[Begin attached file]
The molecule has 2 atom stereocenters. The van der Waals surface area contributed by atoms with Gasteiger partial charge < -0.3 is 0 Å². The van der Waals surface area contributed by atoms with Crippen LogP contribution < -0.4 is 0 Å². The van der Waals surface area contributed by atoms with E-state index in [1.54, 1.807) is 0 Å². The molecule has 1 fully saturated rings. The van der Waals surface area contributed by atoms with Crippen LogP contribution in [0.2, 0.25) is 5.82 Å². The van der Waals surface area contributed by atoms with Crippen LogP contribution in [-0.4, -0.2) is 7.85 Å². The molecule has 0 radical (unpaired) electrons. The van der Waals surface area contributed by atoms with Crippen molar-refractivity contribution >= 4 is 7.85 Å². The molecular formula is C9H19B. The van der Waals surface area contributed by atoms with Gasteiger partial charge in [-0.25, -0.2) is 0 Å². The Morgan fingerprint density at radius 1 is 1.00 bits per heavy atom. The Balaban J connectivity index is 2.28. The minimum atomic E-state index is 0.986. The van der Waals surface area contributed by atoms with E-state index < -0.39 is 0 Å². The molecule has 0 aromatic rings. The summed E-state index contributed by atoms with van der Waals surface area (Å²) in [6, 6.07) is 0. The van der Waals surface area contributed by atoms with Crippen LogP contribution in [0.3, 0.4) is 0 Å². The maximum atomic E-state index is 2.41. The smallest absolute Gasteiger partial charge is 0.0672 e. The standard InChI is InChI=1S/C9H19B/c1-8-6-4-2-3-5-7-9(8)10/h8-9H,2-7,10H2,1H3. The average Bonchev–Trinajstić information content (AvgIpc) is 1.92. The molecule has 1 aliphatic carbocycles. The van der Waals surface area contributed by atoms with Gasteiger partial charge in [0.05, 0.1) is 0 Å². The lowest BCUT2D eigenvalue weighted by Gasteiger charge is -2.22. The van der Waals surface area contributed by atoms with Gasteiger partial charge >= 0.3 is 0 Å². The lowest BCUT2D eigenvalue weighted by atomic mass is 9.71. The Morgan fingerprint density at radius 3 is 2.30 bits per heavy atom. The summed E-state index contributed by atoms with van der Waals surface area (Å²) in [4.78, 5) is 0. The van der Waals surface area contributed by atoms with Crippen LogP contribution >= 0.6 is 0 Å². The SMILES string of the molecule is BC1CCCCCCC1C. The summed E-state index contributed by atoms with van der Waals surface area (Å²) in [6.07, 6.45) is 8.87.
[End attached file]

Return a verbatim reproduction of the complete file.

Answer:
The molecule has 2 atom stereocenters. The van der Waals surface area contributed by atoms with Gasteiger partial charge < -0.3 is 0 Å². The van der Waals surface area contributed by atoms with Crippen LogP contribution < -0.4 is 0 Å². The van der Waals surface area contributed by atoms with E-state index in [1.54, 1.807) is 0 Å². The molecule has 1 fully saturated rings. The van der Waals surface area contributed by atoms with Crippen LogP contribution in [0.2, 0.25) is 5.82 Å². The van der Waals surface area contributed by atoms with Crippen LogP contribution in [-0.4, -0.2) is 7.85 Å². The molecule has 0 radical (unpaired) electrons. The van der Waals surface area contributed by atoms with Crippen molar-refractivity contribution >= 4 is 7.85 Å². The molecular formula is C9H19B. The van der Waals surface area contributed by atoms with Gasteiger partial charge in [-0.25, -0.2) is 0 Å². The Morgan fingerprint density at radius 1 is 1.00 bits per heavy atom. The Balaban J connectivity index is 2.28. The minimum atomic E-state index is 0.986. The van der Waals surface area contributed by atoms with E-state index < -0.39 is 0 Å². The molecule has 0 aromatic rings. The summed E-state index contributed by atoms with van der Waals surface area (Å²) in [6, 6.07) is 0. The van der Waals surface area contributed by atoms with Crippen LogP contribution in [0.3, 0.4) is 0 Å². The maximum atomic E-state index is 2.41. The smallest absolute Gasteiger partial charge is 0.0672 e. The standard InChI is InChI=1S/C9H19B/c1-8-6-4-2-3-5-7-9(8)10/h8-9H,2-7,10H2,1H3. The average Bonchev–Trinajstić information content (AvgIpc) is 1.92. The molecule has 1 aliphatic carbocycles. The van der Waals surface area contributed by atoms with Gasteiger partial charge in [0.05, 0.1) is 0 Å². The lowest BCUT2D eigenvalue weighted by Gasteiger charge is -2.22. The van der Waals surface area contributed by atoms with Gasteiger partial charge >= 0.3 is 0 Å². The lowest BCUT2D eigenvalue weighted by atomic mass is 9.71. The Morgan fingerprint density at radius 3 is 2.30 bits per heavy atom. The summed E-state index contributed by atoms with van der Waals surface area (Å²) in [4.78, 5) is 0. The van der Waals surface area contributed by atoms with Crippen LogP contribution >= 0.6 is 0 Å². The SMILES string of the molecule is BC1CCCCCCC1C. The summed E-state index contributed by atoms with van der Waals surface area (Å²) in [6.07, 6.45) is 8.87.